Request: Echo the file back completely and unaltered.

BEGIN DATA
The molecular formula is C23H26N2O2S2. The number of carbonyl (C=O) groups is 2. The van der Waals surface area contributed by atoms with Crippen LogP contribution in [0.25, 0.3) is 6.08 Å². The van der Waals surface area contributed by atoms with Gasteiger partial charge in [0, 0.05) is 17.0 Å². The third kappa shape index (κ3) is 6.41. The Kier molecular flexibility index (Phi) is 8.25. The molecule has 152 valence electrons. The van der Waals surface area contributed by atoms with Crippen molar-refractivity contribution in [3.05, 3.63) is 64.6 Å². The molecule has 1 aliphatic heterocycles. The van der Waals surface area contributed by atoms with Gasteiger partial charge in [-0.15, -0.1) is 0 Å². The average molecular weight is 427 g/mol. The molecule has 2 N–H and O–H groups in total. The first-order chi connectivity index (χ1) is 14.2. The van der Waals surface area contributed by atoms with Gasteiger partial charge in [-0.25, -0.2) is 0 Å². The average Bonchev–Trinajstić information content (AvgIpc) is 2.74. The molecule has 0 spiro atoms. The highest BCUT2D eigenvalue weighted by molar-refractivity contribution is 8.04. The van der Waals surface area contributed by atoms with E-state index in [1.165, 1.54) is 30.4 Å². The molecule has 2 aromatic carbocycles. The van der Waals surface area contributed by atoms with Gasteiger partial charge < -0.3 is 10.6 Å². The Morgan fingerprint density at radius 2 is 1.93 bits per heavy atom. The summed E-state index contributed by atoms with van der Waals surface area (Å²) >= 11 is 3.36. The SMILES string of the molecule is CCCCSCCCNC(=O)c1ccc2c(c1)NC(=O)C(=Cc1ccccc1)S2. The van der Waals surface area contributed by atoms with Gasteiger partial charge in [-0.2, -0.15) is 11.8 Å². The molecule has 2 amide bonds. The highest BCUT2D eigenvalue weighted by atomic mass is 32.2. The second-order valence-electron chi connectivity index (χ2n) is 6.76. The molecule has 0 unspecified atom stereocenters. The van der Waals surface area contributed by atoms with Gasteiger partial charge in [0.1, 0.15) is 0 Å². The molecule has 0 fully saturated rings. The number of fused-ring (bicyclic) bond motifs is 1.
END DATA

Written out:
The molecular formula is C23H26N2O2S2. The number of carbonyl (C=O) groups is 2. The van der Waals surface area contributed by atoms with Crippen LogP contribution in [0.25, 0.3) is 6.08 Å². The van der Waals surface area contributed by atoms with Gasteiger partial charge in [0, 0.05) is 17.0 Å². The third kappa shape index (κ3) is 6.41. The Kier molecular flexibility index (Phi) is 8.25. The molecule has 152 valence electrons. The van der Waals surface area contributed by atoms with Crippen molar-refractivity contribution in [3.05, 3.63) is 64.6 Å². The molecule has 1 aliphatic heterocycles. The van der Waals surface area contributed by atoms with Gasteiger partial charge in [-0.15, -0.1) is 0 Å². The average molecular weight is 427 g/mol. The molecule has 2 N–H and O–H groups in total. The first-order chi connectivity index (χ1) is 14.2. The van der Waals surface area contributed by atoms with Gasteiger partial charge in [-0.25, -0.2) is 0 Å². The average Bonchev–Trinajstić information content (AvgIpc) is 2.74. The molecule has 0 spiro atoms. The highest BCUT2D eigenvalue weighted by molar-refractivity contribution is 8.04. The van der Waals surface area contributed by atoms with E-state index in [1.165, 1.54) is 30.4 Å². The molecule has 2 aromatic carbocycles. The van der Waals surface area contributed by atoms with Gasteiger partial charge < -0.3 is 10.6 Å². The Morgan fingerprint density at radius 2 is 1.93 bits per heavy atom. The summed E-state index contributed by atoms with van der Waals surface area (Å²) >= 11 is 3.36. The SMILES string of the molecule is CCCCSCCCNC(=O)c1ccc2c(c1)NC(=O)C(=Cc1ccccc1)S2. The van der Waals surface area contributed by atoms with Gasteiger partial charge in [-0.2, -0.15) is 11.8 Å². The molecule has 2 amide bonds. The highest BCUT2D eigenvalue weighted by atomic mass is 32.2. The second-order valence-electron chi connectivity index (χ2n) is 6.76. The molecule has 0 unspecified atom stereocenters. The van der Waals surface area contributed by atoms with Gasteiger partial charge in [0.1, 0.15) is 0 Å². The molecule has 0 fully saturated rings. The number of fused-ring (bicyclic) bond motifs is 1.